Our Insights

Force Majeure Clauses Gain Prominence During COVID-19

The COVID-19 epidemic brought to the forefront a contractual concept known as “force majeure.”  The term “force majeure” is a French phrase that means “superior or irresistible force.”  In contract law, a force majeure clause excuses or delays a party from performing its contractual obligations under the contract due to unforeseen events or circumstances.  This often-overlooked term became the focus of countless businesses and nonprofits unable to comply with their contracts due to the outbreak of COVID-19.  As our nation deals with COVID-19 and other future outbreaks of disease, force majeure clauses need to be carefully analyzed to determine if they allow a party to escape its obligations.  New contracts should be carefully drafted to ensure that COVID-19 or other similar outbreaks continue to constitute a valid reason to terminate or delay a contractual obligation.

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Avoid the Pitfalls of Careless Contract Drafting

Each day millions of businesses, individuals, and non-profits make law that spells out their rights, duties, and obligations.  They do this by entering contracts.  A contract is an agreement between two or more parties containing legal obligations that carry the force of law.  It can be surprising how little attention is paid to contracts before signing them.  In some cases, parties enter multi-year agreements or incur thousands or millions of dollars in obligations without carefully reviewing the agreement. 

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California and Europe Lead the Way on Data Privacy – More States to Follow

You may have heard that the California Consumer Privacy Act (CCPA) went into effect on January 1, 2020.  The CCPA is the first major attempt by a state government in the United States to regulate the use of consumer personal information.  Following California’s lead, other states have started considering similar data privacy laws.  The CCPA has been compared to the European Union General Data Protection Regulation (GDPR) that became effective in 2018.  While the CCPA has some similarities to the GDPR, significant differences between the two laws mean that compliance with one of the laws will not necessarily equate compliance with the other.  It is important for businesses subject to either or both of those laws to be aware of what is needed to be in compliance.  Businesses not subject to California and European data privacy laws should nevertheless pay attention to data privacy concerns because it is likely similar laws will be passed throughout the country over the coming years.  Legislation is pending in several state legislatures, including Illinois, with similarities to the CCPA and GDPR.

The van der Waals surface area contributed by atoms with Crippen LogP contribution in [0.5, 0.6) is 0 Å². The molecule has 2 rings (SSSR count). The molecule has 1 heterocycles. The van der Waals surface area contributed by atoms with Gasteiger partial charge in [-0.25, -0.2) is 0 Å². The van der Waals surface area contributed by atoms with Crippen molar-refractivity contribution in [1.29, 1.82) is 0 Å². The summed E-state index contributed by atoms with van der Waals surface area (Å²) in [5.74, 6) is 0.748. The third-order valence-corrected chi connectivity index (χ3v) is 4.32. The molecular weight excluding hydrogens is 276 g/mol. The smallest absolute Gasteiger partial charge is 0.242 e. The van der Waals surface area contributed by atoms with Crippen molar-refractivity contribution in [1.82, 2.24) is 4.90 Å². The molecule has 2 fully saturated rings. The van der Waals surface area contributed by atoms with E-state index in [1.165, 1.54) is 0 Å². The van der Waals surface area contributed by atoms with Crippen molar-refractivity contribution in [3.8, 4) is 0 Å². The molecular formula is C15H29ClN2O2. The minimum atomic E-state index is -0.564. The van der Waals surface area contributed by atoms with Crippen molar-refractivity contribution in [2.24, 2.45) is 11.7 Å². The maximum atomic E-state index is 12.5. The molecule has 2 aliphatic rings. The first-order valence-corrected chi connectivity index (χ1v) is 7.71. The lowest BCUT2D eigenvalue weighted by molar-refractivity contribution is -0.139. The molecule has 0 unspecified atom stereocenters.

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Beware of Work-for-Hire Nuances

The term “work-for-hire” is often loosely used to refer to an agreement with an author, musician, or other independent contractor to create a copyrighted work.  “Work-for-hire” agreements are routinely entered for the purpose of vesting ownership of the work with the party paying for the work.  The term “work-for-hire” has a precise meaning under the U.S. Copyright Act, and if care is not used to properly draft the agreement, the partying paying for the work may not legally own all rights to the work. 

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Act Promptly to Respond to a Data Breach

If you own or operate a business or non-profit organization, then it is likely not a matter of if, but when, you will experience a data breach.  News stories proliferate of high-profile data breaches involving sensitive data of millions of people.  A recent data breach of a major online fundraising platform has had far-ranging implications, affecting countless individuals, businesses, and organizations throughout the world.  The costs to investigate the breach, notify all affected parties, and work with those parties to address the breach must have been staggering.  The same data breach laws that apply to large, multi-national IT providers also apply to small businesses and non-profit organizations.  If you experience a data breach, it is imperative that you act quickly to address the breach and comply with any applicable data breach notification laws.